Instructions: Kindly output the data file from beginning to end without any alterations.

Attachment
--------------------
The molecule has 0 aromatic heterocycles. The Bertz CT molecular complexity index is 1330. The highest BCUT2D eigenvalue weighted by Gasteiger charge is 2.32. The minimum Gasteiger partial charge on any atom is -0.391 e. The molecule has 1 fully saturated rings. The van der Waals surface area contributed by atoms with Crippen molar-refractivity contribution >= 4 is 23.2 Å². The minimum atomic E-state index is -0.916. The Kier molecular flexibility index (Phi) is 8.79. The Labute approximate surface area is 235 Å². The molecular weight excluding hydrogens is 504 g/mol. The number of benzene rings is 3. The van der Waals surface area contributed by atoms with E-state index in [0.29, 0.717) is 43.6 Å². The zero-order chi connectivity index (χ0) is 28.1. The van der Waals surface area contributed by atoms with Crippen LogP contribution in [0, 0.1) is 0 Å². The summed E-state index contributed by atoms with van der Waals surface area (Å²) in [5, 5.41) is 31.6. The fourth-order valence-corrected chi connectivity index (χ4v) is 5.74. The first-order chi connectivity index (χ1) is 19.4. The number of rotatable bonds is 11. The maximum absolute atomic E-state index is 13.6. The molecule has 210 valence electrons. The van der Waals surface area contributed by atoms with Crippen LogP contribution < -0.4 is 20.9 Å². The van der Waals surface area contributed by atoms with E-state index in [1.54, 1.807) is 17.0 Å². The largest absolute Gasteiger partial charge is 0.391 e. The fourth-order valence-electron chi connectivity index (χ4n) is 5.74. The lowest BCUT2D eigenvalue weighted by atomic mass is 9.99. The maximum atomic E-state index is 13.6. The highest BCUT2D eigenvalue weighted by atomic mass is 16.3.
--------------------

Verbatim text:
The molecule has 0 aromatic heterocycles. The Bertz CT molecular complexity index is 1330. The highest BCUT2D eigenvalue weighted by Gasteiger charge is 2.32. The minimum Gasteiger partial charge on any atom is -0.391 e. The molecule has 1 fully saturated rings. The van der Waals surface area contributed by atoms with Crippen molar-refractivity contribution >= 4 is 23.2 Å². The minimum atomic E-state index is -0.916. The Kier molecular flexibility index (Phi) is 8.79. The Labute approximate surface area is 235 Å². The molecular weight excluding hydrogens is 504 g/mol. The number of benzene rings is 3. The van der Waals surface area contributed by atoms with E-state index in [0.29, 0.717) is 43.6 Å². The zero-order chi connectivity index (χ0) is 28.1. The van der Waals surface area contributed by atoms with Crippen LogP contribution in [0, 0.1) is 0 Å². The summed E-state index contributed by atoms with van der Waals surface area (Å²) in [5, 5.41) is 31.6. The fourth-order valence-corrected chi connectivity index (χ4v) is 5.74. The first-order chi connectivity index (χ1) is 19.4. The number of rotatable bonds is 11. The maximum absolute atomic E-state index is 13.6. The molecule has 210 valence electrons. The van der Waals surface area contributed by atoms with Crippen LogP contribution < -0.4 is 20.9 Å². The van der Waals surface area contributed by atoms with E-state index in [1.54, 1.807) is 17.0 Å². The largest absolute Gasteiger partial charge is 0.391 e. The fourth-order valence-electron chi connectivity index (χ4n) is 5.74. The lowest BCUT2D eigenvalue weighted by atomic mass is 9.99. The maximum atomic E-state index is 13.6. The highest BCUT2D eigenvalue weighted by atomic mass is 16.3.